Land rental markets and rural poverty dynamics in Northern Ethiopia: Panel data evidence using survival models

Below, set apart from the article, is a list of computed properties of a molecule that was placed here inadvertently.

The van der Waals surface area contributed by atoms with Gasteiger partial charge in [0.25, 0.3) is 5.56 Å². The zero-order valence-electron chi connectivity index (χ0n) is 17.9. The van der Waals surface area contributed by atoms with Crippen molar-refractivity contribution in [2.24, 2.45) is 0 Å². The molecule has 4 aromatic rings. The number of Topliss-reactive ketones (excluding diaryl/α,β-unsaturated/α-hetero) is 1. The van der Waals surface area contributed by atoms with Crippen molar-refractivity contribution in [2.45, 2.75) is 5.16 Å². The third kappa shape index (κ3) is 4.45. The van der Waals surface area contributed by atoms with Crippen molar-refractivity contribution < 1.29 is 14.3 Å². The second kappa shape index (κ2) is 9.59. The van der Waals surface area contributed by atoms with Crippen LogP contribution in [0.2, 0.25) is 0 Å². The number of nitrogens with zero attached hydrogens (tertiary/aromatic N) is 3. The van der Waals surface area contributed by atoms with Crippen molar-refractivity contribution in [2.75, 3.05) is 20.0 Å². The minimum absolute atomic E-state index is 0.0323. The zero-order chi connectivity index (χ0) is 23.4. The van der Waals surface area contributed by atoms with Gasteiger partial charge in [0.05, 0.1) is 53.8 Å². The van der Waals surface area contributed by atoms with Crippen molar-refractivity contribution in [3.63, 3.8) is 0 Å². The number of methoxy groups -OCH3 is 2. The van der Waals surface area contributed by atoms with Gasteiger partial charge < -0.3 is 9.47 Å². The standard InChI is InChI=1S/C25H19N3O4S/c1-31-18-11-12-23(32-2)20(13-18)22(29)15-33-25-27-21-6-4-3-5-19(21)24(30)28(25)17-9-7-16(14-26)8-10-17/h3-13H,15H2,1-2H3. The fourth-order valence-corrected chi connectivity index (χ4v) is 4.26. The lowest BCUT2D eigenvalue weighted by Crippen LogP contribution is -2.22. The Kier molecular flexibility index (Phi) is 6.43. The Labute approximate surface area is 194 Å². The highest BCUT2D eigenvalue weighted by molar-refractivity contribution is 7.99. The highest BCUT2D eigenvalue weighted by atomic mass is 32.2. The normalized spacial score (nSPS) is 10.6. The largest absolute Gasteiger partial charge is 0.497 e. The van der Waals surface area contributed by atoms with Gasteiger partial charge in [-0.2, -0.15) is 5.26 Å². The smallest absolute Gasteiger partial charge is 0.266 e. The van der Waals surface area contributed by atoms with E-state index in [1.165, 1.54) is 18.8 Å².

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There is growing interest in understanding the links between land reforms, land markets, and poverty reduction in Africa. The study uses four-wave panel data from the northern highlands of Ethiopia to assess the dynamics of rural poverty taking into account the status of participation of rural households in the land rental market. Applying both nonparametric (Kaplan-Meier estimator) and semi-parametric survival models that control for duration dependence of poverty transition, results show participation and degree of participation on the supply side of the tenancy market (landlords) have highly significant and positive effect on the chances of escaping poverty while the same cannot be said about the demand side of the tenancy market (tenants). The empirical evidence also confirms that households headed by older and literate people have relatively larger exit rates from poverty as compared with households headed by younger and illiterate ones. Though transacting farmers may engage themselves in win-win rental arrangements by the time they join the tenancy market, results indicate that gains are unequal as those tenants who enter the markets from low economic leverage (were poor) are liable to face a lower margin of net gains, which may limit their ability to move out of poverty.
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